XBI focuses on maximizing investments in the S&P biotechnology industry. Its investments are spread across 172 biotech companies. These companies' stocks range between large, mid, and small-cap companies. XBI manages assets worth $7.69 billion, has an expense ratio of 0.35, and a one-year performance of 55.1%.
Expert Tip For Investing in Biotech ETFs“ Always research and review the past performance of the biotech ETF you’re thinking of buying. It may be best to buy an ETF containing big biotech companies with proven histories rather than one with riskier small companies. ”- Mircea Vasiu
Why Trade Biotech ETFs?
Investing in individual biotech stocks can be risky, but a biotech ETF spreads your risk across several stocks. Unlike a managed mutual fund, an ETF is typically cheaper (lower management fees) and can be bought and sold at will during the trading day.
Frequently Asked Questions
Since your chosen biotech ETF spreads your risk, you don’t need to worry too much about your investment being wiped out by a single company failure. If you believe that the biotech sector has a bright future, you can simply sit back and watch.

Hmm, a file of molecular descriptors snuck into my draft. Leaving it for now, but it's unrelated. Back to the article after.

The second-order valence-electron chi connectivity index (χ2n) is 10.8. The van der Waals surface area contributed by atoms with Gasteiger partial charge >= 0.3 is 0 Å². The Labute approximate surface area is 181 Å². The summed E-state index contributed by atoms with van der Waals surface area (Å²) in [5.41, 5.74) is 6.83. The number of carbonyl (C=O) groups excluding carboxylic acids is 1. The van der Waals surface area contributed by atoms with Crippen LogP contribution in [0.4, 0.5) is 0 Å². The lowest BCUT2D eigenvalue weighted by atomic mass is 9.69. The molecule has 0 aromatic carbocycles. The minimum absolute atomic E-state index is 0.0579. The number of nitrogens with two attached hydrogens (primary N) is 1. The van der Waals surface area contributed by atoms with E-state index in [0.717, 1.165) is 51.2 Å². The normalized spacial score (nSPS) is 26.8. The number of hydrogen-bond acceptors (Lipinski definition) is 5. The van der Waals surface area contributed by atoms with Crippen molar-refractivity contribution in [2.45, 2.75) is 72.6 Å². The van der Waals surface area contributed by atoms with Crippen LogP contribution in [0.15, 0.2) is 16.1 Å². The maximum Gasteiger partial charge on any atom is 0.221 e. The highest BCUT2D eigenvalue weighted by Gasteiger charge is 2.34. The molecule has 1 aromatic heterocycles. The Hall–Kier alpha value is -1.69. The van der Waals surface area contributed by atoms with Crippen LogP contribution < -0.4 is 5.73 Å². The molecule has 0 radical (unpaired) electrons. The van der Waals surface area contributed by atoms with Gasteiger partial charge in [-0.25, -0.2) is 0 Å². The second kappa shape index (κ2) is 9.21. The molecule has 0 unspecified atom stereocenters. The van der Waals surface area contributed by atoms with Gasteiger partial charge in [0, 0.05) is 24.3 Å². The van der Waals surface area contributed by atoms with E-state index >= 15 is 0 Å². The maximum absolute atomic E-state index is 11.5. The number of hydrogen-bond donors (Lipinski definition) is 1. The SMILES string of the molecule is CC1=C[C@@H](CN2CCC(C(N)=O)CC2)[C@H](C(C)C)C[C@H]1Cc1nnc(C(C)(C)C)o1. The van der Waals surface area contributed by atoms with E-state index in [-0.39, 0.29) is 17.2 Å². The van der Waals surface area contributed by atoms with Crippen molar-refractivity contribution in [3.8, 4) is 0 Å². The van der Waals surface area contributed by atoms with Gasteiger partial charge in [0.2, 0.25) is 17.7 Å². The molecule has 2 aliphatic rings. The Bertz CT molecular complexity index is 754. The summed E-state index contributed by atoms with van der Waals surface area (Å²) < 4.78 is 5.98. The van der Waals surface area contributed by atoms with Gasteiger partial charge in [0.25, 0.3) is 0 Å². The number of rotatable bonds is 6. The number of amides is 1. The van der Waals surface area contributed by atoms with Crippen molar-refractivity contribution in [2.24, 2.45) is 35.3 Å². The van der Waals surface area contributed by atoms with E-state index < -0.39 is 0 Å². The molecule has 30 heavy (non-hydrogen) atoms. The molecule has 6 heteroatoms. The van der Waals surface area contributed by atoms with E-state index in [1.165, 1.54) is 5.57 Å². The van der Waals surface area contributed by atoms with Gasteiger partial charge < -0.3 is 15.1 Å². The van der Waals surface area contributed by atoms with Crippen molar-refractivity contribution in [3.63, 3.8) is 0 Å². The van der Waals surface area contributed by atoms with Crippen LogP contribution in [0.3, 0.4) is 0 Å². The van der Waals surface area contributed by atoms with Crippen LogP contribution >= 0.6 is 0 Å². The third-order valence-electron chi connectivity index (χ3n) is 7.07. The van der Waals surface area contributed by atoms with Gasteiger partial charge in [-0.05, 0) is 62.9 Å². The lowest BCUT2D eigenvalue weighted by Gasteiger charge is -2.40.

The expense ratio is an administrative expense for the biotech ETF provider to manage the investments within the fund. The lower the expense ratio, the better, because high expense ratios eat into your profits. Beware that biotech ETFs (unlike index-tracking ETFs) don’t have the lowest expense ratios.
Buying biotech stocks means investing in only one company. Buying a biotech ETF means investing in a broader range of companies within the biotech sector, which reduces your risk.
Past performance often forms the basis of an investment thesis, but past performance is not a reliable indicator of future returns, so don’t rely on it entirely.
You can buy and sell biotech ETFs any time during trading hours (e.g., 9:30 am to 4 pm Eastern time). This is different from mutual funds that you can only instruct a broker to buy or sell at the next daily valuation time.
Yes, you get dividends as long as the underlying stocks in the ETF pay dividends. Some ETFs reinvest the dividends paid by the constituent companies, and some pay the dividends out to the ETF holders. You benefit either way.